Utility Crews Come to One Another’s Aid in the Wake of a Disaster

When utilities need help in an emergency, systems like the Water/Wastewater Agency Response Network are in place to provide assistance. Here’s how workers from two utilities responded when colleagues on Texas’ Gulf Coast needed help after Hurricane Harvey.

Utility Crews Come to One Another’s Aid in the Wake of a Disaster
Over the course of 2 1/2 weeks, more than 90 San Antonio Water System employees provided aid to Port Aransas and Rockport in the wake of Hurricane Harvey.

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Crew members from the San Antonio Water System (SAWS) received a call at 2 p.m. Sunday, Aug. 27, a matter of hours after Hurricane Harvey ravaged the Texas coastline. By 6:30 p.m., they were on the road to Port Aransas, carrying enough food to last several days, with no shelter waiting for them.

When they arrived in Port Aransas around 11:30 p.m., the 22 SAWS volunteers slept in their trucks. The next morning, the group showed up at the Port Aransas utility director’s door.

“He knew somebody was coming but had no idea there would be a small army at his front door at 7:30,” says Mike Howe, executive director of the Texas Section of the American Water Works Association. AWWA manages the Texas Water/Wastewater Agency Response Network, or TXWARN, as well as the WARN networks that now exist in every U.S. state.

The response network was created after Hurricane Katrina in 2005 — nationwide, utilities and AWWA realized they needed a more organized reaction to the next natural disaster. They coordinate resources for local utilities, working with federal and state organizations. In Texas, that includes the Trinity River Authority (TRA) and Texas Public Works Response Team (PWRT), which combined efforts to direct the city of Denton’s disaster relief efforts near Houston following Hurricane Harvey.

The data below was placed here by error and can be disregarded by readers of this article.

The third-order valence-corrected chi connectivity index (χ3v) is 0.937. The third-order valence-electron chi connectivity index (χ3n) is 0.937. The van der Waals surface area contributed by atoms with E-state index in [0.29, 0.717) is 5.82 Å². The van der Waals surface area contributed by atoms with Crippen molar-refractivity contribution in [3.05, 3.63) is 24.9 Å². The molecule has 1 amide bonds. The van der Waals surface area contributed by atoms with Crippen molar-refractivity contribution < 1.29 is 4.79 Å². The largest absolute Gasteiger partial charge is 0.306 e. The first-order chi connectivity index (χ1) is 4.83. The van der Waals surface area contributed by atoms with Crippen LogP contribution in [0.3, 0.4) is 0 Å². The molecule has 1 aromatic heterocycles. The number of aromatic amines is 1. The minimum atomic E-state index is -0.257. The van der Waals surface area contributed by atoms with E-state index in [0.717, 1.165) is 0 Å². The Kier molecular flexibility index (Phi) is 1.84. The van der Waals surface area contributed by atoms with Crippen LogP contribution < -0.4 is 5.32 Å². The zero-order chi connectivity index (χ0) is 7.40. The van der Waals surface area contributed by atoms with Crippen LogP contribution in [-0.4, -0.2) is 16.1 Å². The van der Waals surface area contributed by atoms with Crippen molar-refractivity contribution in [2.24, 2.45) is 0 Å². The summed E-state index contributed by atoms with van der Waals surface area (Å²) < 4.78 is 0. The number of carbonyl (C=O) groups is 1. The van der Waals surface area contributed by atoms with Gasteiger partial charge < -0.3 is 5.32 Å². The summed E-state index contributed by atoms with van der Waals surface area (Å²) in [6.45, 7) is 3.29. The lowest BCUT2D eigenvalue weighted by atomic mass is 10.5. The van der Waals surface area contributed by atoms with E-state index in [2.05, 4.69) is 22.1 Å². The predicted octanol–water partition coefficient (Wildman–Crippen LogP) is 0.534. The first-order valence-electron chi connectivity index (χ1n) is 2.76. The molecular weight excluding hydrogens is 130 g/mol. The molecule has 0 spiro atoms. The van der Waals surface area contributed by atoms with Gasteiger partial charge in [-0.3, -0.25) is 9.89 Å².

“It’s like a diesel engine, it’s always running. … It kind of runs in the background, and when there’s a disaster we’re able to put our foot on the throttle and shift into high gear,” Howe says. “We definitely saw, compared to Hurricane Ike (in 2008), with Hurricane Harvey, a much more coordinated response, at all levels, to the state and federal level, and with the utility responders.

“I think the cooperation and the ability to move resources in less than 24 hours was significant, and it was nice to see that all the planning worked real well.”

Helping a Neighbor

After Hurricane Harvey’s landfall, over the next 2 1/2 weeks, more than 90 SAWS employees, coordinated by TXWARN, made their way to Port Aransas and Rockport, offering whatever assistance they could.

“It was quite an experience going down there. They’re our neighbors, so we were eager to go help. It was kind of an honor for everybody to have the opportunity to go down there,” says Gordon Mahan, director of distribution and collections with SAWS, who was one of the first volunteers to make the trip.

Some of the SAWS employees who made the trip to Port Aransas and Rockport to provide assistance to their fellow utility workers.

Texas’ coastal cities experienced flooding and wind damage from the storm, which was rated as a Category 4 hurricane when it hit Port Aransas. Nearby Victoria received 15 1/2 inches of rain, which was relatively little compared to the 31 inches in Houston and 23 inches in the Galveston area, according to news reports.

“You could tell they were struggling,” Mahan says. “Their houses were damaged and destroyed, so they had to struggle with their own personal tragedies, and they were still there working to help get the water back on for everybody. It was quite a humbling experience for all of us.”

Port Aransas is part of an island strip near Corpus Christi, and is a popular place to visit among SAWS employees.

“Many of us go down there on vacation, or go down there fishing; we kind of know the area,” Mahan says. “At first it just didn’t look like the same place.”